She knew this from the towns gossip and she was growing more and more insecure about Homer. We can imagine, however the outcome might have been had Homer Barron, who was not the marrying man, succeeded, in the towns eyes, in seducing her and then deserting her. (Short Story criticisms 150) Homer was seen drinking at the bar with men and it was known that he was interested in men. Homer was never really intending to stay long term with Emily. He was just a passer by who was only there for road construction.

And when she lost him she could see that for her that was the end of life, there was nothing left except to grow older, alone, solitary. (Internet 2) The thing she feared the most was being alone with no companion. Emily had endured all of this from her father too long and she was not going to stand for this. Emilys Insanity and loneliness drove her to murder her lover and keep him in a room where she could rest at ease that he would never leave her. Denied a normal Romantic and sexual life, Emily becomes unable to distinguish between reality and illusion (Modern fiction stories 687).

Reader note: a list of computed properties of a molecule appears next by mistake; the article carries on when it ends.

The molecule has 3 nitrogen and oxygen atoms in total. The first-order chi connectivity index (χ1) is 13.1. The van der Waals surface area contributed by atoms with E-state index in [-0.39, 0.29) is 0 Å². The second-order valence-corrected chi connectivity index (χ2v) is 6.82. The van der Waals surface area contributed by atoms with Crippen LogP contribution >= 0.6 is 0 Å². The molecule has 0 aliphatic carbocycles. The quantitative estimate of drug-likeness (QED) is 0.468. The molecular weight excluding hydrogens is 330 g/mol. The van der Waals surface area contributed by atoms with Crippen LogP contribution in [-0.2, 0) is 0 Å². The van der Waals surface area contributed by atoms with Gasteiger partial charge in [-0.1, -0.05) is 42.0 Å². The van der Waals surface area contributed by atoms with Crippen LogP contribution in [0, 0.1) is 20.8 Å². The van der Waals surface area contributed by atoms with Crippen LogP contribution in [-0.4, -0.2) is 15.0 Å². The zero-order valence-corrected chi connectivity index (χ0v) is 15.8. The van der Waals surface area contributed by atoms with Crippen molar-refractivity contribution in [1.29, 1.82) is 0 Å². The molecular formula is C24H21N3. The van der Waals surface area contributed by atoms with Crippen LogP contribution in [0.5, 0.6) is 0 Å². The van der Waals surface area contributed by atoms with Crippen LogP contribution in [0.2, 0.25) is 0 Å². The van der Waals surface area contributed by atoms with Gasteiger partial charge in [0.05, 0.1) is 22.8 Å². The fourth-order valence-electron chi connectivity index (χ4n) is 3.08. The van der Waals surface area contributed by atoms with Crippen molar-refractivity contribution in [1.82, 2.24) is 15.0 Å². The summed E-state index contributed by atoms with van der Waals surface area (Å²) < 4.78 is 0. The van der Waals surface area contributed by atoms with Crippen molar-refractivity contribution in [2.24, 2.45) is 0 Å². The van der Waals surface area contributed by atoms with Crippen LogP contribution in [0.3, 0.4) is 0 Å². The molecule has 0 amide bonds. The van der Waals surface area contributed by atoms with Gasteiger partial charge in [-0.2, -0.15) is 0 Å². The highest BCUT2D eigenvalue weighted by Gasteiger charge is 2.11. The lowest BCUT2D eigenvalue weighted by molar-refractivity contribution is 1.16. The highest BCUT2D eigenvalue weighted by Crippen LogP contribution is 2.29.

She was to the point where to her having a dead lover was more secure to her than having a live one who might leave her at any moment. She wanted security and she obtained it by killing Homer and sleeping with him every night. She wanted to keep time still. Emily had a problem with time. Emilys small room above the stairs has become that timeless meadow. In it, the living Emily and the dead Homer have remained together not even death could separate them. (Short Story Criticism 150) Even when her father died she was unwilling to accept his departure. She refused to have him buried.

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William Faulkner’s A Rose for Emily